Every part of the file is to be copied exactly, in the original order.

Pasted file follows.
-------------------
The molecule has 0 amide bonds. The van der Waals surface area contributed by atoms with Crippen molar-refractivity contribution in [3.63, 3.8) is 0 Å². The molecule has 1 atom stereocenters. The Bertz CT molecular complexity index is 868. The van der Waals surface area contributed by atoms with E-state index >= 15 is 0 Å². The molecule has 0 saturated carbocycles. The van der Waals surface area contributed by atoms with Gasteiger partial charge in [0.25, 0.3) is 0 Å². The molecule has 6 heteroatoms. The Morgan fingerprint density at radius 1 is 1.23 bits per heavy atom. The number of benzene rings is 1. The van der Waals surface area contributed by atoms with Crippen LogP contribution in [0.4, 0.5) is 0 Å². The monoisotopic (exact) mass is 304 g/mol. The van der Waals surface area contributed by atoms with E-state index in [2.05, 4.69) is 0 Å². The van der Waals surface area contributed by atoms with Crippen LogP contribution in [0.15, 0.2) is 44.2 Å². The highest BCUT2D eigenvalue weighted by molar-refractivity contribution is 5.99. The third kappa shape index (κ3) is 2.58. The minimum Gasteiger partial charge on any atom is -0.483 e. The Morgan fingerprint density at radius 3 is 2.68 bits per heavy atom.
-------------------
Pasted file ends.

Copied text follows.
The molecule has 0 amide bonds. The van der Waals surface area contributed by atoms with Crippen molar-refractivity contribution in [3.63, 3.8) is 0 Å². The molecule has 1 atom stereocenters. The Bertz CT molecular complexity index is 868. The van der Waals surface area contributed by atoms with E-state index >= 15 is 0 Å². The molecule has 0 saturated carbocycles. The van der Waals surface area contributed by atoms with Gasteiger partial charge in [0.25, 0.3) is 0 Å². The molecule has 6 heteroatoms. The Morgan fingerprint density at radius 1 is 1.23 bits per heavy atom. The number of benzene rings is 1. The van der Waals surface area contributed by atoms with Crippen LogP contribution in [0.4, 0.5) is 0 Å². The monoisotopic (exact) mass is 304 g/mol. The van der Waals surface area contributed by atoms with E-state index in [2.05, 4.69) is 0 Å². The van der Waals surface area contributed by atoms with Crippen LogP contribution in [0.15, 0.2) is 44.2 Å². The highest BCUT2D eigenvalue weighted by molar-refractivity contribution is 5.99. The third kappa shape index (κ3) is 2.58. The minimum Gasteiger partial charge on any atom is -0.483 e. The Morgan fingerprint density at radius 3 is 2.68 bits per heavy atom.